VP Jonathan Cartu Writes - USC Viterbi Researchers Awarded Nearly $2 Million by NSF’s... - Jonathan Cartu Computer Repair Consultant Services
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VP Jonathan Cartu Writes – USC Viterbi Researchers Awarded Nearly $2 Million by NSF’s…

USC Viterbi Researchers Awarded Nearly $2 Million by NSF’s...

VP Jonathan Cartu Writes – USC Viterbi Researchers Awarded Nearly $2 Million by NSF’s…

buildings and bridges modern city


The National Science Foundation recently announced 43 new awards totaling $39 million to support projects through its Convergence Accelerator. This pilot program will promote multidisciplinary research to accelerate the process of scientific discovery and advancement in key areas, including human-building interaction and civil infrastructure design and implementation. Leading researchers from the USC Viterbi Sonny Astani Department of Civil and Environmental Engineering (CEE) are among the grantees participating.

Lucio Soibelman, Dean’s Professor of Civil and Environmental Engineering, Sami Masri, USC Viterbi professor in the Sonny Astani Department of Civil and Environmental Engineering, and Burcin Becerik-Gerber, Stephen Schrank Early Career Chair in Civil and Environmental Engineering are part of research teams that were awarded grants totaling $1 million and $750,000 respectively. Both projects focus on knowledge sharing and network building to improve the development, design and operation of infrastructure, such as bridges.

Soibelman’s project, led by Professor Nora El-Gohary at University of Illinois at Urbana-Champaign (UIUC), will create an open knowledge network aimed at restoring and improving the U.S. national urban infrastructure. The Civil Infrastructure Systems Open Knowledge Network (CIS-OKN) will provide tools to assemble and analyze data to improve evaluation, planning, design, construction and operation of infrastructure systems in the U.S. With a multidisciplinary, multi-institutional team of civil engineering, data science, computer science and social science experts, the project seeks to improve understanding of the factors contributing to infrastructure deterioration. It also aims to help decision-makers identify and prioritize the elements most essential to create sustainable infrastructure systems across the U.S.

Soibelman, who is the CEE department chair, said: “Our team has been working on the development of analytical tools to improve the production of bridge deterioration models from existing bridge inspections and other data representing bridge conditions, such as images and streaming data from existing bridge sensors. With better deterioration models the team will be able then to merge traffic and bridge use data with economic and environmental data to allow a much better analysis for bridge repair and replacement options that takes into consideration the social and environmental costs of all available options. Our team will also try to test the generalization of the research results by applying the approach developed for bridges and transportations systems to other types of infrastructure systems, like water distribution networks.”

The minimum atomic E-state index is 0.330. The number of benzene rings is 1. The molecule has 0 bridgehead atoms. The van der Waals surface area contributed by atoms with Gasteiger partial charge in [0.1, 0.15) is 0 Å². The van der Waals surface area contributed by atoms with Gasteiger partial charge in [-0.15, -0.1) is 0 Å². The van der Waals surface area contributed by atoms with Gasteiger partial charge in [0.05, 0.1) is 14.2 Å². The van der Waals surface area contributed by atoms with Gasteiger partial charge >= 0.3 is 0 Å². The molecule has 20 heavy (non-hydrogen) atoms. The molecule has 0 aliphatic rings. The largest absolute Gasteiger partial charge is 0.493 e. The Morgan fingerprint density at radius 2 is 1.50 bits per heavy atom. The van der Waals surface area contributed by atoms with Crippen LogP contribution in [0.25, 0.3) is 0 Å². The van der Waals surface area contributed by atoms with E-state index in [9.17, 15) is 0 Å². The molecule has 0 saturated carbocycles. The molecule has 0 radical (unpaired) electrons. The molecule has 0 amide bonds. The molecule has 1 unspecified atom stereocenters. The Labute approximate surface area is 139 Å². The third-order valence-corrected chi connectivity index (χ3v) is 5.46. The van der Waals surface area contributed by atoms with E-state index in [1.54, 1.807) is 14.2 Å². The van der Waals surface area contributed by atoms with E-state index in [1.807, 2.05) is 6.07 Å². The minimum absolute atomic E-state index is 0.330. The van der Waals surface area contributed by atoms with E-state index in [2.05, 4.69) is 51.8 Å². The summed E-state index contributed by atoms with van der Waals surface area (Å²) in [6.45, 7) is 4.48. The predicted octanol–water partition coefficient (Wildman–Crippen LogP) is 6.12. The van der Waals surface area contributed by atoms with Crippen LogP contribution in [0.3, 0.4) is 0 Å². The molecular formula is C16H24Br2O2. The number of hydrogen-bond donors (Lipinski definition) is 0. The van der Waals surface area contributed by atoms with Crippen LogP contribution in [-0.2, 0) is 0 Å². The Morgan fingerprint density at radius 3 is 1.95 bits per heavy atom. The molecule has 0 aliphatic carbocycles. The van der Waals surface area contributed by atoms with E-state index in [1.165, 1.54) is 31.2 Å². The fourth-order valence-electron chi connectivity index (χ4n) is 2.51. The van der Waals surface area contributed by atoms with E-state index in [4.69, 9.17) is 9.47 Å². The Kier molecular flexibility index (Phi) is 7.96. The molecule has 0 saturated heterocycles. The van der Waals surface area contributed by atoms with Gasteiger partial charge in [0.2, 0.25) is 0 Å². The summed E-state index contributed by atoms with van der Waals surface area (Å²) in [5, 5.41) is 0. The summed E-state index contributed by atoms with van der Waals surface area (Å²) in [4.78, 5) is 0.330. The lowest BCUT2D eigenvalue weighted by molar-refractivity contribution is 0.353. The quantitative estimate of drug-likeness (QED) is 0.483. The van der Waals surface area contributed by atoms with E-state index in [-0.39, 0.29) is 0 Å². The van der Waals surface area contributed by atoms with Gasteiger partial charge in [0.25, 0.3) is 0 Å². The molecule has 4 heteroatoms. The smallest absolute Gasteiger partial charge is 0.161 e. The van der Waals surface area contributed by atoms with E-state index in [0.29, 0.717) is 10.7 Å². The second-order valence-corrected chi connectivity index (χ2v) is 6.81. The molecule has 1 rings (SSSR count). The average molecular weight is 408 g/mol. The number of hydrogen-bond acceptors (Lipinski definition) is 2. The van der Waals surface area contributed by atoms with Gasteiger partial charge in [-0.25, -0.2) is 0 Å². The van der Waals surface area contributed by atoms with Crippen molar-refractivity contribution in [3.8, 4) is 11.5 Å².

Becerik-Gerber’s project will facilitate collaborative research and education through an international network of networks advancing our knowledge about human health and well-being in buildings. In this effort, Becerik-Gerber, co-director of USC’s Center for Intelligent Environments (CENTIENTS) and director of CEE graduate programs, collaborates with principal investigators from University of Alabama, Drexel University and Arizona State University. This collaborative project emphasizes the link between the health and well-being of building occupants with how the environment they work, live, heal or study in impacts them psychologically and physiologically. By sharing and analyzing data from a variety of fields in a collective, holistic way, this network hopes to form the basis for design recommendations that are not only sustainable, but achieve other goals including human health, productivity and overall well-being.

“Recently, we’ve begun to understand building design and operations can have an adverse impact on health and well-being. This network of networks brings together healthcare professionals, architects, engineers and data scientists to understand the health implications of buildings from a broad and international perspective,” Becerik-Gerber said. “Working with 34 networks across 5 continents, we aim to identify collaborative opportunities to study primary building features and quantify their impact on health, well-being and productivity in buildings.”

Both projects embrace the idea of convergence, which is a top priority of the USC Viterbi School of Engineering. In an increasingly interconnected, but also complicated world, networks and programs bringing together experts from different fields will be better able to provide a viable context and basis for effective decision-making that addresses a project’s costs, risks and impacts from many different, relevant angles. If successful, such collaborations could create safer, healthier, more efficient and more cost-effective civil infrastructures. They could also lead to development of infrastructures that are more responsive to human needs, from psychological to physiological, improving health and well-being through external elements like spatial design, indoor air quality and/or lighting.

Soibelman is a co-PI of NSF Award #1937115: “Convergence Accelerator Phase I (RAISE): Civil Infrastructure Systems Open Knowledge Network (CIS-OKN).”

Becerik-Gerber is the principal investigator of NSF Award #1931226: “Collaborative Research: AccelNet: An International Network of Networks for Well-being in the Built Environment (IN2WIBE).”


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